They also hope to expand on a program that allows paramedics to transport patients somewhere other than an emergency room or to treat them at the scene. The government says that a pilot program showed 94 per cent of patients avoided the emergency department in the days following treatment.
The plan specifies these policies will "free up" or "make available" hospital beds, rather than create new ones.
INVESTING IN PRIVATE CLINIC SURGERIES
The Ontario government has said it is "investing more" to increase surgeries in both paediatric hospitals and private clinics covered by Ontario Health Insurance Plan (OHIP). They will also fund more than 150,000 additional operating hours for hospital-based MRI and CT machines.
The Doug Ford government has come under fire recently for suggesting the privatization of health care was being considered as a way to relieve the burden from hospitals. Since then, both the premier and Jones have been adamant that Ontarians will be able to access services using their OHIP card.
Health Minister Sylvia Jones reiterated this on Thursday when talking about their decision to invest in pre-existing independent clinics, saying there is value in having those facilities take pressure off of health-care partners.
"We need to be bold, innovative and creative," Jones said. "And we need to be clear. Ontarians will always access health care with their OHIP card."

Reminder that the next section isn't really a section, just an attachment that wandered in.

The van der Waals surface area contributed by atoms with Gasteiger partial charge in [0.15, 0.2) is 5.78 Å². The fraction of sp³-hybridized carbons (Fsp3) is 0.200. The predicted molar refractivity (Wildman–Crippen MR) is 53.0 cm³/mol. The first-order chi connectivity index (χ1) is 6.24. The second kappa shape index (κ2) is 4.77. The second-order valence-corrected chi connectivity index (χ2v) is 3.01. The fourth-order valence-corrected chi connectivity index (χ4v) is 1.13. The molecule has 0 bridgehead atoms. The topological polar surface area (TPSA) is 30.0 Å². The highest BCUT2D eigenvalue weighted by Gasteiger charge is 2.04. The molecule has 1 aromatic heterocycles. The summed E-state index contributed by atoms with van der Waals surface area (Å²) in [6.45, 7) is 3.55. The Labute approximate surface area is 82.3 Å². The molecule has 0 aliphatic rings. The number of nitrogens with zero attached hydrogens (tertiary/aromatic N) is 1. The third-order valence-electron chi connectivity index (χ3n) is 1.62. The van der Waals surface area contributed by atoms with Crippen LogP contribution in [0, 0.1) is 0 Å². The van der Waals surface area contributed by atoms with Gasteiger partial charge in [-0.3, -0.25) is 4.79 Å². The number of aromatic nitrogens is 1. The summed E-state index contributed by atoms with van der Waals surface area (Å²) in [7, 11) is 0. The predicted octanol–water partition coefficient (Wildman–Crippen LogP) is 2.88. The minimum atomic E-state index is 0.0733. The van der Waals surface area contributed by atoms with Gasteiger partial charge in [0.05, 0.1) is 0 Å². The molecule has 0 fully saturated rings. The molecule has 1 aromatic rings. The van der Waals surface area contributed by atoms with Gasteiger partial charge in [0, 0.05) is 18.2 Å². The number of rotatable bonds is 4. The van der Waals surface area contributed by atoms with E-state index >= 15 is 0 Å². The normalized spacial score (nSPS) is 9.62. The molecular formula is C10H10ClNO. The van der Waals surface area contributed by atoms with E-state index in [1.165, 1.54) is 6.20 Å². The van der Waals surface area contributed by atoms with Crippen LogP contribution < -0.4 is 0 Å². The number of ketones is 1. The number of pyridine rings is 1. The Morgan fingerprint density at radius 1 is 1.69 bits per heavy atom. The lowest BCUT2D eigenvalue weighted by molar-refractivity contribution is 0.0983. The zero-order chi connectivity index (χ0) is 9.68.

ADDING MORE HEALTH-CARE WORKERS
The PCs are pledging to add up to 6,000 more health-care workers to Ontario's system.
To do this, the government will be temporarily covering the costs of examination, application and registration fees for internationally trained and retired nurses, something they say will reduce financial barriers and save workers about $1,500.
The government has also said it will stabilize agency fees for nurses. The plan says these rates have increased significantly, "creating instability for hospitals, long-term care homes and emergency departments."
Saying that, Jones sidestepped a question about Bill 124, legislation that caps wage increases for public sector workers, such as nurses, to one per cent annually. Advocates and health-care workers have said repealing this bill would greatly help in retaining staff.
Nursing agencies employee staff to work on as-needed basis in a variety of settings during shortages or on short-term contracts.
The government added that emergency departments experiencing "high demand" will be supported in transitioning patients to other nearby hospitals when needed.
The plan has not been well received by Ontario health-care workers, advocates and politicians. The Ontario Nurses' Association (ONA) said the government's plan is simply "a blatant move that will line the pockets of investors, nothing more," while Unifor called the government out for not including a repeal of Bill 124.
The “Plan to Stay Open” was put forward at the end of March as a strategy to “build a stronger, more resilient health system that is better prepared to respond to crisis.”
It included a permanent wage hike for personal support workers, the creation of two new medical schools, a financial investment in nursing programs, the shoring up of domestic production of personal protective equipment and the creation of 3,000 new hospital beds over the next decade.
CTVNews.ca Top Stories